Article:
By Ivan G. Goldman
As the ugly dispute between CBS and Time Warner Cable headed into its seventh day Friday, an interesting ShoBox card scheduled tonight was set to be the first boxing casualty. ShoBox is carried by Showtime, which is owned by CBS and therefore blacked out to Time Warner subscribers in New York, Los Angeles, Chicago, Dallas, and elsewhere.
About 3.5 million Time-Warner customers will be unable to see the program on Time Warner cable systems. Not all Time Warner cities are affected.
ShoBox, coming tonight out of Indio, Calif., is bringing fans a match-up between Deontay Wilder and former contender and beltholder Sergei Liakhovich. Untested Wilder, 28-0 (28 KOs), may be the best American heavyweight prospect out there. Or maybe not. Bear in mind that Iron Mike Tyson, for example, was the undisputed champion at age 21. If Wilder’s as good as his handlers claim, why didn’t they move his career faster? On the other hand, he is now “advised” by the powerful Al Haymon. Wilder’s connections may make up for any missing talent.
Liakhovich, 37, has been stopped in his last two contests, making his star burn not terribly bright. He’s no giant hurdle, but he is a step up for Wilder, of Tuscalossa, Ala., whose biggest name opponent to date has been big-talking Brit Audley Harrison. Wilder, taking him on in England, stopped him in the first round. In 2008, Wilder won the only Olympic boxing medal for the U.S., taking a bronze. One of the new breed of giant heavyweights, he stands about 6 foot 7.
Liakhovich, 25-5 (16 KOs), fights out of Scottsdale, Ariz. and hails from Belarus. He briefly held the WBO title seven years ago. If he loses, as expected, look for Golden Boy to proclaim he was the toughest heavyweight test since Joe Louis. And look for Haymon to say nothing to the media. He almost never does.
Golden Boy Promotions president Oscar De La Hoya told The Ring magazine, which is also owned by his company, that Wilder, 27, reminds him “of a heavyweight Thomas Hearns.” In May, Wilder was charged with domestic battery stemming from an incident in a Las Vegas hotel. According to his attorney, the victim later accepted his apology. The case has yet to work its way through the courts.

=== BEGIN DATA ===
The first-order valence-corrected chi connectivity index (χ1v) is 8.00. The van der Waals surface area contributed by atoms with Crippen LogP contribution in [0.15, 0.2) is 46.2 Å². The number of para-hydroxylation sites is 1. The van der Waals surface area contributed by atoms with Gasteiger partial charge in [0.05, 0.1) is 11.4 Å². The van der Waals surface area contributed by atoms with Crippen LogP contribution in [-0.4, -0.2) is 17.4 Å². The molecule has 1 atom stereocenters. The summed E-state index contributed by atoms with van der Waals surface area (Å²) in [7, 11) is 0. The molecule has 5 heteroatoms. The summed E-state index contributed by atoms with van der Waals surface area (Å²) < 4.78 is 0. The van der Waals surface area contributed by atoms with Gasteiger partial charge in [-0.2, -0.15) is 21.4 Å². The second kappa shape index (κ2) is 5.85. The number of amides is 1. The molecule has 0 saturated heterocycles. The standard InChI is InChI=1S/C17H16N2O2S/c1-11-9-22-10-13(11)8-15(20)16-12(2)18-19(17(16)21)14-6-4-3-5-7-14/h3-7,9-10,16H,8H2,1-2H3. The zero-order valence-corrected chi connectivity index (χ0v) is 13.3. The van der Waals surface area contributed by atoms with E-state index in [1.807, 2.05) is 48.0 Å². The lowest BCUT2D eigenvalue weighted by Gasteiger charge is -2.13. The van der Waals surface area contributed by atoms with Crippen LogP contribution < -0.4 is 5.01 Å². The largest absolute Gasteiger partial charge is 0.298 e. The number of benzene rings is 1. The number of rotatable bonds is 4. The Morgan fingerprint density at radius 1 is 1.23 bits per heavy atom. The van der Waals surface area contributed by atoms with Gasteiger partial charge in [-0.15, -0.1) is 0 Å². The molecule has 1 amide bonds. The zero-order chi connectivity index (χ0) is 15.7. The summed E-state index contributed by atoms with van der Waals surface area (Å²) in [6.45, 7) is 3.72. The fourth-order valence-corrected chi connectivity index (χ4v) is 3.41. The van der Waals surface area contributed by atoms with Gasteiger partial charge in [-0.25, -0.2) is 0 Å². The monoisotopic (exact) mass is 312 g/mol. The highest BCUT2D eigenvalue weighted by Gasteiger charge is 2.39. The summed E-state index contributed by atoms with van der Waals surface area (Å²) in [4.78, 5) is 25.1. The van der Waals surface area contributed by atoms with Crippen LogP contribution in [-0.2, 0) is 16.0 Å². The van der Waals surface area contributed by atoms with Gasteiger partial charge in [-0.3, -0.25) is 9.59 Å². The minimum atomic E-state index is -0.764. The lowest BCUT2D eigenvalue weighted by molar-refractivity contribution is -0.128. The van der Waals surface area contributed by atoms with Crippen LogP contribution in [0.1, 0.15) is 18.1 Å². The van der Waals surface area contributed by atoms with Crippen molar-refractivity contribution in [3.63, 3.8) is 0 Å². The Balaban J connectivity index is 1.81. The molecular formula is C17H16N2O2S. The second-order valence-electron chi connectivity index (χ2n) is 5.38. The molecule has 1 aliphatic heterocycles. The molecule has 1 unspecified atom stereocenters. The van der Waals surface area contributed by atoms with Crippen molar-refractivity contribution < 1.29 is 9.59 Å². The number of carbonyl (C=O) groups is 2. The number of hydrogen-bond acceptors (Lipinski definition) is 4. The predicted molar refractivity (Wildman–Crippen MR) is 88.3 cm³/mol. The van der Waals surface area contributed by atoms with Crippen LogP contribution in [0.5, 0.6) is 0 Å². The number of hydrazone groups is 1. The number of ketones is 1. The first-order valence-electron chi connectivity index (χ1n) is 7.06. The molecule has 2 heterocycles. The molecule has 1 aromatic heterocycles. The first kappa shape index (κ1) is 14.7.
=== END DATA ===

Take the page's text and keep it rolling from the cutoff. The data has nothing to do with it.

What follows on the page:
Financial analysts who follow the TV industry say we should keep a close eye on the New York Jets schedule. Time Warner may not care much about boxing fans, but it really doesn’t want to keep Jets fans from their team, and the first pre-season Jets game is tonight against Detroit on New York’s CBS2. The game won’t be on the Time Warner cable feed. The first season game is Sept. 8 against the Buccaneers. That’s only one week before Floyd Mayweather and Canelo Alvarez go at it in what should be the biggest-money pay-per-view event in boxing history.
Also threatened is the Aug. 24 Showtime card from Carson, Calif. headlined by Abner Mares versus Jhonny Gonzalez for Mares’ WBC featherweight title. Also on the card is Victor Terrazas versus Leo Santa Cruz, for Terrazas’ WBC junior featherweight title.
This dispute between the two corporate giants is so nasty that after Time Warner yanked CBS, the broadcaster blocked online access to its shows for Time Warner Cable subscribers in affected cities.
Meanwhile, about 40 miles down the road from the ShoBox card, ESPN2 presents a decent-looking card from Cabazon, Calif. the same night, with lightweights Rustam Nugaev and Jose Hernandez in a ten-rounder that’s crucial to both of their careers. The co-featured bout is Jose Pedraza against Gabriel Tolmajyan in a ten-round junior lightweight matchup.
Sick Justice: Inside the American Gulag, by New York Times best-selling author Ivan G. Goldman, was released in June 2013 by Potomac Books. It can be purchased here.
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